Widespread herbicide use and intensive weeding practices significantly reduce the availability of seed-bearing plants, and widespread insecticide use reduces insect abundance. Together with the utilisation of monoculture arable systems and competitive single species grassland, the biodiversity of flowering, seed and grain bearing plants, are severely restricted. Practices such as the increased frequency of mowing grass for silage production also significantly decreases the biodiversity of farmland ecosystems.

The improvement of previously unproductive marginal land and the removal of hedgerows further reduces the availability of food and habitat resources. The extensive drainage of wet grassland habitats for dry grassland and arable cereal production has also contributed to the decline of wetland wading species, as these birds rely on the invertebrate populations present in such habitats.

As a result, across the UK and Europe, bird populations have declined most significantly in intensively managed, highly productive lowland areas. However, bird populations in upland areas which are typically devoid of arable crops have also experienced significant declines. For example, the upland areas of Wales have experienced declines of ground nesting birds and birds associated with heather moorland such as the red grouse and merlin. These declines are associated with a sustained increase in stock numbers and intense grazing pressures.

How can farmland bird species be supported?

Food stress is highest in late winter due to food scarcity and increasing metabolic demand due to adverse weather conditions. Therefore, providing a supplementary food supply will increase winter survival rates. This has been demonstrated with station feeding, where large volumes of seed are provided at discrete locations. This method has been shown to slow the decline of species such as yellowhammer, reed bunting, and dunnock. However, station feeding methods have not halted or reversed the decline of bird populations, as high quality breeding habitats and summer food provision are also necessary for birds to raise offspring successfully. Therefore, introducing changes which increase whole ecosystem resources, including insect populations, the availability of seed, and breeding habitat are essential. Such adaptations can be introduced in both arable and grassland environments. This is important in regions such as Wales, where 81% of the 2.1 million hectares of land used for farming is composed of grassland.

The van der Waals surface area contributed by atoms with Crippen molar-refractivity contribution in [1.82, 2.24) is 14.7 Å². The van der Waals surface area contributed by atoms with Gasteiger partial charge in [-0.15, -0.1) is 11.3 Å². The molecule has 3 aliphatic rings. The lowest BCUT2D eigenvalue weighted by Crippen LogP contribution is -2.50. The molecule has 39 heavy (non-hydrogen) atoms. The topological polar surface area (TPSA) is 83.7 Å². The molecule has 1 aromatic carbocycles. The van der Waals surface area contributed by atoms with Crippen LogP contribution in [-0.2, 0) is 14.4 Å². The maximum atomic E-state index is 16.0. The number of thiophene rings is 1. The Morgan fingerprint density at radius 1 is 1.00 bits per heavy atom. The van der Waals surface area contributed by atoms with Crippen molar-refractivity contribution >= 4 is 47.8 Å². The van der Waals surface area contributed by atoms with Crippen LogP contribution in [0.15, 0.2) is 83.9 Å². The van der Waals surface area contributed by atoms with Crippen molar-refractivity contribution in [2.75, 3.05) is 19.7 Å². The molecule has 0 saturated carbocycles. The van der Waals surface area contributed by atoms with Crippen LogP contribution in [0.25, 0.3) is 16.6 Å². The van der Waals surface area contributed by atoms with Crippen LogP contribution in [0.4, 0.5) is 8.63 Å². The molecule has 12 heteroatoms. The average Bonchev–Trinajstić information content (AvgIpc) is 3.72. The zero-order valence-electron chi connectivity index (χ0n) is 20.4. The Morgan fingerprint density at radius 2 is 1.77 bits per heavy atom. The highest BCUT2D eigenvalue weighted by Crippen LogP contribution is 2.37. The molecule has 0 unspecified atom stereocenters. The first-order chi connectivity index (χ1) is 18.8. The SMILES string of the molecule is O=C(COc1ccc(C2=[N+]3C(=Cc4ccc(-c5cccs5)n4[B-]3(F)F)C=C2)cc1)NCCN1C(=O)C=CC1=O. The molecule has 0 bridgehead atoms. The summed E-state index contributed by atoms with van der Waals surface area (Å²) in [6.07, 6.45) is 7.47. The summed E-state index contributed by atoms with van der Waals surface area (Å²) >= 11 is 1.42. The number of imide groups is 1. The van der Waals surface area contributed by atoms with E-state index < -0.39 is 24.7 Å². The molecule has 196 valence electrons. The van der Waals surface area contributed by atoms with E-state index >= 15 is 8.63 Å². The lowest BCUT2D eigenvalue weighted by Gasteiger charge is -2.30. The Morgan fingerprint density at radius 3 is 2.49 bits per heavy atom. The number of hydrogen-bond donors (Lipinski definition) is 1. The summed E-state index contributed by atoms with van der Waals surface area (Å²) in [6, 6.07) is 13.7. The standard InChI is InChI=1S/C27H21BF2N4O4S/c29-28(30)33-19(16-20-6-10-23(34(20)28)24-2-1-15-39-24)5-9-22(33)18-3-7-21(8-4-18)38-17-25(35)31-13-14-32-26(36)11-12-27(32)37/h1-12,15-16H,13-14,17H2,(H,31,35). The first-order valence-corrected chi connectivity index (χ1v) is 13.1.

One of the most effective ways to increase bird resources is to reduce or eliminate the use of herbicides and insecticides. Organically managed crop swards can support three times as many broad leaved weed species and significant increases in insect populations when compared to conventionally managed non-organic arable fields. This increase in plant and insect species diversity provides vital nest sites and food for developing chicks during the breeding season.

Alternatively, fields can be sown with seed mixtures specifically developed to provide food throughout the winter and breeding season. However, to be effective, sown crops need to be managed to ensure they are not depleted before spring. Mixtures based on brassicas such as mustard or kale provide cover, while the addition of triticale, oats, sorghum, quinoa, millet, buckwheat, sunflower, linseed and legumes are valuable seed producing species. Similarly, arable farms can increase the number of bird species they support by growing a variety of different crops, including cereal grains, pulses, and oil seeds.

Sowing mixtures of seed crops can help birds like yellowhammers survive winter.

Population studies have shown that while sky lark numbers are high in winter cereals during winter, winter cereals have low numbers of skylarks during the latter half of the breeding season (May-July), as birds require crops less than 30cm in height, and show a clear preference for spring sown crops and set aside land. Therefore, growing a mixture of winter sown and spring sown cereals will provide nesting sites and food throughout the year.